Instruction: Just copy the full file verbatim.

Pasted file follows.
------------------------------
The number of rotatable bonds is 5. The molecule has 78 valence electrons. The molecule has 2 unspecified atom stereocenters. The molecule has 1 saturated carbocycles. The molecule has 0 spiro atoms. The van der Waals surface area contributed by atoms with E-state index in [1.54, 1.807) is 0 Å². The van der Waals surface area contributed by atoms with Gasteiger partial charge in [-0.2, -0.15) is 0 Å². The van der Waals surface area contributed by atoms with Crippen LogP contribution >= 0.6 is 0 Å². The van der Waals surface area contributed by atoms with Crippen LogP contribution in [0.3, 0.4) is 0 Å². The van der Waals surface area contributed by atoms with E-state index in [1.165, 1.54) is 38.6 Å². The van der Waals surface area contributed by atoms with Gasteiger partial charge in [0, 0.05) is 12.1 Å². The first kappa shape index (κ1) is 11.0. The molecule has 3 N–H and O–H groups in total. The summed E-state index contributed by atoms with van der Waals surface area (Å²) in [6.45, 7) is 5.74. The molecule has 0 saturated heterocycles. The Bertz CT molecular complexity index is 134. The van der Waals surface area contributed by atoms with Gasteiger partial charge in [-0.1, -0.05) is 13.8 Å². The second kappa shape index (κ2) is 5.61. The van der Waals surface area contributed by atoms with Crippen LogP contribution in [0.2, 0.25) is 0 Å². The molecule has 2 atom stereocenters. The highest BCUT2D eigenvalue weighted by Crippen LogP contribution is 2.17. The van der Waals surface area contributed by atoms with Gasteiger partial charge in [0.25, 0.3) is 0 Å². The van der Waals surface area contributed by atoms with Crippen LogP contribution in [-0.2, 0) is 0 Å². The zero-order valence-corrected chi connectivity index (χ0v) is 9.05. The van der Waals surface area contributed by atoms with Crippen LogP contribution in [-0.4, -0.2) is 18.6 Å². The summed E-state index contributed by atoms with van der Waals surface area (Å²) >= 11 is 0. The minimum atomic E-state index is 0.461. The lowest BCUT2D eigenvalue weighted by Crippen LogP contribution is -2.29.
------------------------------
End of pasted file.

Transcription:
The number of rotatable bonds is 5. The molecule has 78 valence electrons. The molecule has 2 unspecified atom stereocenters. The molecule has 1 saturated carbocycles. The molecule has 0 spiro atoms. The van der Waals surface area contributed by atoms with E-state index in [1.54, 1.807) is 0 Å². The van der Waals surface area contributed by atoms with Gasteiger partial charge in [-0.2, -0.15) is 0 Å². The van der Waals surface area contributed by atoms with Crippen LogP contribution >= 0.6 is 0 Å². The van der Waals surface area contributed by atoms with Crippen LogP contribution in [0.3, 0.4) is 0 Å². The van der Waals surface area contributed by atoms with E-state index in [1.165, 1.54) is 38.6 Å². The van der Waals surface area contributed by atoms with Gasteiger partial charge in [0, 0.05) is 12.1 Å². The first kappa shape index (κ1) is 11.0. The molecule has 3 N–H and O–H groups in total. The summed E-state index contributed by atoms with van der Waals surface area (Å²) in [6.45, 7) is 5.74. The molecule has 0 saturated heterocycles. The Bertz CT molecular complexity index is 134. The van der Waals surface area contributed by atoms with Gasteiger partial charge in [-0.1, -0.05) is 13.8 Å². The second kappa shape index (κ2) is 5.61. The van der Waals surface area contributed by atoms with Crippen LogP contribution in [0.2, 0.25) is 0 Å². The molecule has 2 atom stereocenters. The highest BCUT2D eigenvalue weighted by Crippen LogP contribution is 2.17. The van der Waals surface area contributed by atoms with Gasteiger partial charge in [0.25, 0.3) is 0 Å². The van der Waals surface area contributed by atoms with Crippen LogP contribution in [-0.2, 0) is 0 Å². The zero-order valence-corrected chi connectivity index (χ0v) is 9.05. The van der Waals surface area contributed by atoms with Crippen LogP contribution in [-0.4, -0.2) is 18.6 Å². The summed E-state index contributed by atoms with van der Waals surface area (Å²) >= 11 is 0. The minimum atomic E-state index is 0.461. The lowest BCUT2D eigenvalue weighted by Crippen LogP contribution is -2.29.